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ALMA Chair on World Malaria Day

What is being done to rid Africa of malaria?

In my role, it’s important to continue work to rid the African continent
of the scourge of malaria. Over the past 15 months, many
African nations have developed a national malaria scorecard to
track progress on malaria control and elimination. I think one major
area that I want to work on, is the work to increase domestic resources
for malaria and to accelerate the agenda on manufacturing pharmaceuticals
in Africa.

How are you tackling malaria in Swaziland?

I am fully committed to a malaria-free Swaziland. Indeed, we have
full operational coverage of vector control with mosquito nets and
indoor residual spraying. I recently more than doubled our budget
for indoor residual spraying and I increased the amount that we are
spending on malaria programmes. We were the fi rst country to institute
a national malaria elimination scorecard to track our progress
and according to WHO, Swaziland can eliminate malaria by 2020. We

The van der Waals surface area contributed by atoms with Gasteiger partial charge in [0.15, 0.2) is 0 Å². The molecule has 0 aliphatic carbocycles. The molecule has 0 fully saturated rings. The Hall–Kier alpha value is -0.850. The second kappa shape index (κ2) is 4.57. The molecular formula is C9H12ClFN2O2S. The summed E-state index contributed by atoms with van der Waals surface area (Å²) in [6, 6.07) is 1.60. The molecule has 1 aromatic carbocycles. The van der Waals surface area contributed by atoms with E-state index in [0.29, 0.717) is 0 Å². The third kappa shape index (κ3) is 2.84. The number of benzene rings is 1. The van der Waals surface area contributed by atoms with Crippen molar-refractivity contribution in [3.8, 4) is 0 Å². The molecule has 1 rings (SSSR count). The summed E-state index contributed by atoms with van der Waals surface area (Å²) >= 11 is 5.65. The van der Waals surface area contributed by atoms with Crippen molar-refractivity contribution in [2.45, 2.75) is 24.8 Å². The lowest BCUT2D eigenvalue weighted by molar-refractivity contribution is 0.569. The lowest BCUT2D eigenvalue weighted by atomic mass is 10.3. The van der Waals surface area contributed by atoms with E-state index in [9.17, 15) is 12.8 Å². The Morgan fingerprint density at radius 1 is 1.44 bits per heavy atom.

are doing everything possible to achieve this goal.

What are your priorities to eliminate malaria?

We are racing to meet the targets that we set. Top priorities are
increasing domestic resources for malaria so that we can scale
up and sustain universal coverage. We are working with the RBM
Partnership to End Malaria to strengthen the national malaria
scorecards and to establish national End Malaria councils.
Malaria knows no border, so we must collaborate across country
and regional lines. We will also stamp out malaria increases where
they occur and continue to address drug and insecticide resistance.
I hope to be celebrating our countries eliminating malaria in the
coming years. We will achieve a malaria-free Africa!

The Guardian 18th April 2018